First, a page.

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This page is run by Lundy Bird Observatory (LBO) as a source of news for everyone interested in the birds and wildlife of Lundy, situated 12 miles out in the Bristol Channel, UK. If you have sightings to report, please consider sharing your observations or photographs with the Bird Obs team here. While you're here, check out the companion website The Birds of Lundy for comprehensive updates to the book of the same name (Davis & Jones, 2007). All bird recording and ringing activities on Lundy are coordinated by LBO and general information about visiting the island can be found here.

Sunday 5 May 2019

4th May – Winter makes a late comeback

A strong, bitingly cold NE wind, leaden skies and a squally early-morning shower made it feel decidedly more like mid-winter than late spring for a time. The underlying temperature remained unseasonably low all day, but the cloud gave way to blue skies and almost unbroken sunshine from late-morning onwards, and it felt pleasantly warm in any shelter, notably on the west sidelands. Given the Arctic origins of the air, migration had slowed to little more than a trickle of hirundines (100 Swallows, 15 House Martins and 2 Sand Martins logged), and single-digit counts of warblers, including Willow Warbler (4), Chiffchaff (2), Blackcap (4) and Whitethroat (1). The Continental Coal Tit continued to sing in Millcombe, the Turtle Dove was still around the Village and upper Millcombe and a Tree Pipit in Millcombe was also thought to be an individual lingering from previous days. A Spotted Flycatcher was feeding well in shelter on the northern side of upper Millcombe. Other sightings included 1 Whimbrel, 5 Pied Wagtails and a Lesser Redpoll. There was no ringing due to the direction and strength of the wind, which made the mist-net sites in lower Millcombe and St John's Valley unuseable. On the non-avian front, there were 13 Green-veined Whites (flying in sheltered sunny corners here and there), 2 Red Admirals, a male Emperor Moth and a Green Tiger-beetle.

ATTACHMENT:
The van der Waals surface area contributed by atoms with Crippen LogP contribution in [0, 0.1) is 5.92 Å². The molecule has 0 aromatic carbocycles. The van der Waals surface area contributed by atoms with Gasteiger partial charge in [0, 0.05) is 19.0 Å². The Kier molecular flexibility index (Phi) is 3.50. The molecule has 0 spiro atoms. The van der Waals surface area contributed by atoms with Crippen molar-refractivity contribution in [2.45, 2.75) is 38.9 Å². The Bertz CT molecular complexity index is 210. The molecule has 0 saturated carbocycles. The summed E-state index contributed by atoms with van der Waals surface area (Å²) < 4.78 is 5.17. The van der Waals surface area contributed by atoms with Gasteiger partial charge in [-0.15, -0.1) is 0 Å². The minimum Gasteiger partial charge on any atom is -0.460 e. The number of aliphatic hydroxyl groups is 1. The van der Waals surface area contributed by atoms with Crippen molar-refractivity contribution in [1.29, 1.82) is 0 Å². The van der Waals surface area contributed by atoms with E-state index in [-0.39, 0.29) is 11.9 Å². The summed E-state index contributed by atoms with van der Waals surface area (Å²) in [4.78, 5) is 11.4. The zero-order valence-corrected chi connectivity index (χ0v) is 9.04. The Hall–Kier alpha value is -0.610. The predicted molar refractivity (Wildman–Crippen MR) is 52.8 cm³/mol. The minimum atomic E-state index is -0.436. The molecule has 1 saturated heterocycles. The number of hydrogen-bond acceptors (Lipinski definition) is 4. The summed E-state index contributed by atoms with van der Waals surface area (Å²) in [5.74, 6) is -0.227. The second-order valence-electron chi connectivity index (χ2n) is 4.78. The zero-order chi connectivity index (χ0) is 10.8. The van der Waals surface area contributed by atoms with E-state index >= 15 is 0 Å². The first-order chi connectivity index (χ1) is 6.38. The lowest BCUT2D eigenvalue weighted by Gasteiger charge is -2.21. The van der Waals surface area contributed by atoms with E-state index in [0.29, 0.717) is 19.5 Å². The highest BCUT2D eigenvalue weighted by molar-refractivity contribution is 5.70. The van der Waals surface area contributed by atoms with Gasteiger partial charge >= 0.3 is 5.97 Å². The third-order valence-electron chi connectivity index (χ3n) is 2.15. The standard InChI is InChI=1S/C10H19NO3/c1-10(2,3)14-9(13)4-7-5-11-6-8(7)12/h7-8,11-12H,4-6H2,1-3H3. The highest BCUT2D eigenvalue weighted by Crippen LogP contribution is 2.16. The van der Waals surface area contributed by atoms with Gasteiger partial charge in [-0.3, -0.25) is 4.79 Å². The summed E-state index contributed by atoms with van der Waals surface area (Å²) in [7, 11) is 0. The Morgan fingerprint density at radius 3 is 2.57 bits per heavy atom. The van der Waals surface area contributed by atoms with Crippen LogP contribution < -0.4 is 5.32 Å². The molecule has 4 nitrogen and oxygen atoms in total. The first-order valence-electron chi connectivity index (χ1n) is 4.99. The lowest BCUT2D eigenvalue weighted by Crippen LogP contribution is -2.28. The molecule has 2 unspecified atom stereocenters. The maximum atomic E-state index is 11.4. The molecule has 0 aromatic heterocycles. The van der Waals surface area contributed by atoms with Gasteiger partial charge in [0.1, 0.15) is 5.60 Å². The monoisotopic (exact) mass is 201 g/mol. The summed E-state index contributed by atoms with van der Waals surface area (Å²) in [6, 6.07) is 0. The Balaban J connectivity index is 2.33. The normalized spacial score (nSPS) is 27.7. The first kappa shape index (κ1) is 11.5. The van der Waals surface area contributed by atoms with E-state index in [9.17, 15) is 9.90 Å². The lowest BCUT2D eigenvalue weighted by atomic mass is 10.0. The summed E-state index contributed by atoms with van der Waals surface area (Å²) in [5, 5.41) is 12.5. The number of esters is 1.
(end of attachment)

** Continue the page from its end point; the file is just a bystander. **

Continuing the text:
Turtle Dove, farmyard, May 2019 © Richard Campey

Compiled from observations by Richard Campey, Tim Davis, Rob Duncan, Dean Jones, Tim Jones and David Kightley.

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